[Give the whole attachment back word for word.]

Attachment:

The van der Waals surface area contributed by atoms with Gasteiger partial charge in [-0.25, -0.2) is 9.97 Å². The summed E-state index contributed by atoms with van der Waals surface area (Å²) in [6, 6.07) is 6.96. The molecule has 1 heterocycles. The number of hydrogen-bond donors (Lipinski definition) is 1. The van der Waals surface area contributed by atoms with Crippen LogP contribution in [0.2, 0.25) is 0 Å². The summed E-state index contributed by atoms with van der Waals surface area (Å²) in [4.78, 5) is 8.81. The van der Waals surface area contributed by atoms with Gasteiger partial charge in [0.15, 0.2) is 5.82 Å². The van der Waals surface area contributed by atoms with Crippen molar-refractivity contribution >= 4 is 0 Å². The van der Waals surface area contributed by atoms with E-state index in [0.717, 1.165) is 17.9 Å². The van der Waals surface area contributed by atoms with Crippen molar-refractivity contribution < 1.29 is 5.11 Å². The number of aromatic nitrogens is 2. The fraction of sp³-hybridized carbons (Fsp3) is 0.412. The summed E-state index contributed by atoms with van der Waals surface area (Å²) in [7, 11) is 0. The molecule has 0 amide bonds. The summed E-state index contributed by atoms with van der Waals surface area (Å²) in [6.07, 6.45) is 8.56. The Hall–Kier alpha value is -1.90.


The van der Waals surface area contributed by atoms with Gasteiger partial charge in [-0.25, -0.2) is 9.97 Å². The summed E-state index contributed by atoms with van der Waals surface area (Å²) in [6, 6.07) is 6.96. The molecule has 1 heterocycles. The number of hydrogen-bond donors (Lipinski definition) is 1. The van der Waals surface area contributed by atoms with Crippen LogP contribution in [0.2, 0.25) is 0 Å². The summed E-state index contributed by atoms with van der Waals surface area (Å²) in [4.78, 5) is 8.81. The van der Waals surface area contributed by atoms with Gasteiger partial charge in [0.15, 0.2) is 5.82 Å². The van der Waals surface area contributed by atoms with Crippen molar-refractivity contribution >= 4 is 0 Å². The van der Waals surface area contributed by atoms with E-state index in [0.717, 1.165) is 17.9 Å². The van der Waals surface area contributed by atoms with Crippen molar-refractivity contribution < 1.29 is 5.11 Å². The number of aromatic nitrogens is 2. The fraction of sp³-hybridized carbons (Fsp3) is 0.412. The summed E-state index contributed by atoms with van der Waals surface area (Å²) in [7, 11) is 0. The molecule has 0 amide bonds. The summed E-state index contributed by atoms with van der Waals surface area (Å²) in [6.07, 6.45) is 8.56. The Hall–Kier alpha value is -1.90.